The Snickelways of York book   suggests that York’s biggest snickelways are its walls.

Other medieval cities like London, had walls, of course, but only fragments remain in most. In York, large sections of the medieval walls remain and are very walkable.

Walking York’s walls was my favorite way of getting around the city during my stay. My AirBNB in York, located near Mickelgate bar, was near a wall entrance, and I frequently walked the wall on my way into the central part of town.

York’s Wall Routes

York’s walls end in some places. Despite the signs around the route with handy QR codes, I got confused in spots and had to search for the next walkable portion of the wall. For the best experience, you might want to bring a guidebook. The Friends of York Walls website has maps and a handy guide for a thorough wall walk.

There’s also a written Walking Guide to York City Walls   available on Kindle or as a paperback.

Some parts of the wall have a safety fence on one side, and a few sections have a drop off with no barrier. Where I live, there would be fences and signs all around to prevent lawsuits injuries. But it seems York (fortunately) trusts in the common-sense of the visitor.

Walking the walls also made me feel a bit like a kid again — or a nosy neighbor. Some sections of wall adjoined homes and gave glimpses into some beautiful backyards. 

Have you walked York’s snickelways? Leave a comment!
Visiting the Paris Catacombs Skulls at the Paris Catacombs

Visiting the Paris Catacombs: A Labyrinth of Death Beneath the City of Light 0 (0)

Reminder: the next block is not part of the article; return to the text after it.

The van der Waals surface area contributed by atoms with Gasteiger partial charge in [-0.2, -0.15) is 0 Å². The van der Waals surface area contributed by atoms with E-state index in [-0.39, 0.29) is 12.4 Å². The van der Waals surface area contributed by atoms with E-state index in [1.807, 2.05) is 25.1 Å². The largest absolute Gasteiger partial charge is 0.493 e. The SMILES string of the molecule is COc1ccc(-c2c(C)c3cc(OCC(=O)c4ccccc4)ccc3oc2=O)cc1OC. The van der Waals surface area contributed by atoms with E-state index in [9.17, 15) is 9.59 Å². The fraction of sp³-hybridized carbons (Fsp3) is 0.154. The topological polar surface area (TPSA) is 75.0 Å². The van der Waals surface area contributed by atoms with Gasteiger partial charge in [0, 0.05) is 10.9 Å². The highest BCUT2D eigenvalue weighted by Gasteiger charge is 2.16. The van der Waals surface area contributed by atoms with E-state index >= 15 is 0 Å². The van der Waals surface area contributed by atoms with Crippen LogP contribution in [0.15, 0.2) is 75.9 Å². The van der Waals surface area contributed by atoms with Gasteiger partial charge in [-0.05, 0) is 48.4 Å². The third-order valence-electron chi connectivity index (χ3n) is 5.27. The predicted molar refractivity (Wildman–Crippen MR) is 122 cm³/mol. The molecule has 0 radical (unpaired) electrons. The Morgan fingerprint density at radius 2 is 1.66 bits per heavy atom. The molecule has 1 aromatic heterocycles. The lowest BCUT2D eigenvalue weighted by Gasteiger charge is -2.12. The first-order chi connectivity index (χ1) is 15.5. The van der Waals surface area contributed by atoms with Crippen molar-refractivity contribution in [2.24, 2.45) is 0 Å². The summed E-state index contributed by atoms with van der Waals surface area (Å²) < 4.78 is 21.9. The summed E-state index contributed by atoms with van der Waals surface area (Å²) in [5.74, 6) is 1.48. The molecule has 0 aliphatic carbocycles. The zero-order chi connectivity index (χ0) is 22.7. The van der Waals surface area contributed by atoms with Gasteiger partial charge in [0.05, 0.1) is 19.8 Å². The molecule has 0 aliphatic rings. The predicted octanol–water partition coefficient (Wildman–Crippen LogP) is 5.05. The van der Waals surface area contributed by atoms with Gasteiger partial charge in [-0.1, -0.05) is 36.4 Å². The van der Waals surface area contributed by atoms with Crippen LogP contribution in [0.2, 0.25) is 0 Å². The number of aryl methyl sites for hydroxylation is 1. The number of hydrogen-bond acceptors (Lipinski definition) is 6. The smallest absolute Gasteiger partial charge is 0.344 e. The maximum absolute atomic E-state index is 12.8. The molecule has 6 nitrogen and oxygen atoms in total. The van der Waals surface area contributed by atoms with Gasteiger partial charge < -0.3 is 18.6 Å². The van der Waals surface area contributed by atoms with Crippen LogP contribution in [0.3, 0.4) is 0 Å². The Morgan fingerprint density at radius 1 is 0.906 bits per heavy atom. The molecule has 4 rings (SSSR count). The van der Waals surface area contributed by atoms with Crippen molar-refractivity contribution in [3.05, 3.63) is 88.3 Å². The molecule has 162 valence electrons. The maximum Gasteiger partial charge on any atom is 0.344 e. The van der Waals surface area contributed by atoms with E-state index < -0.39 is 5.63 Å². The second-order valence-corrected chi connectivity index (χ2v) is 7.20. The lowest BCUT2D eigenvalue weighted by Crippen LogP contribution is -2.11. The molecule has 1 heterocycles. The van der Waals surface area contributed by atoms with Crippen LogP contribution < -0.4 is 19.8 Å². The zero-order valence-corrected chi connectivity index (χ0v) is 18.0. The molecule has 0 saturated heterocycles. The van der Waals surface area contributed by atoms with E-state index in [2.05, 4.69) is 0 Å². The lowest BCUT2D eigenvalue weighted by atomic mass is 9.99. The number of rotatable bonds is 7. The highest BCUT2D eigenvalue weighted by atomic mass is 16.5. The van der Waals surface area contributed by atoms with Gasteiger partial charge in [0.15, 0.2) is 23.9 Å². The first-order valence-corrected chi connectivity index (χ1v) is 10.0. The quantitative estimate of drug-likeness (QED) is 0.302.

Are the Paris Catacombs worth visiting? It depends on what you like. If you’re not somebody who enjoys visiting cemeteries when you travel, it might not be the place for you. But there aren’t too many other places quite like it and it has an interesting history.

Here’s a bit of the history of the Paris Catacombs, a few interesting facts and some tips for before you go and how to get there.

Here’s more about the catacombs, with some tips for visiting.

Kirkmichael Trust Cemetery Doorway Monument Top Detail Medieval tombstones Scottish Highland Cemeteries

Amidst Old Tombstones at Kirkmichael Trust Cemetery 0 (0)

The Kirkmichael Trust Cemetery in the Scottish highlands has done some serious restoration work, bringing old medieval tombstones into a restored church building for preservation and display. The stones outside, as well as the small mausoleum, are also worth a visit if you like old cemeteries — its just a bit off the main itinerary for your North Coast 500 road trip.

Arashiyama Kyoto Rilakkuma Bamboo Forest

A Day in Arashiyama 5 (1)

When you think of the Arashiyama area of Kyoto, the first thing that comes to mind is probably the Sagano Bamboo Forest. But there’s so much more to do in this beautiful area of Kyoto. Plan to spend at least a day here — here are some of the many things to do to make the most of your day in the area.

Zen Temples Kyoto Kinkakuji

Ten Zen: Temples in Kyoto 0 (0)

While I was visiting a temple in Kyoto, I heard someone repeating “this is the heart of Zen.” Kyoto is, at least, the center of the Rinzai sect of Zen Buddhism and there were far more temples than I could visit during my time there. Here are ten that I visited from the highly touristed to the more remote.

View from San Giorgio in Venice Venice Trip Planning

A Few Venice Travel Tips for the First-Timer 0 (0)

Tourists outnumber residents in Venice, leading to CNN recently naming it as a destination to avoid in 2018. But if you plan to go anyway, here are some Venice travel tips for the first-timer. Not what to see or where to eat but some general advance planning advice such as when to go, how to get around, areas to stay in, accessibility, and how to hire a gondola when you do get there.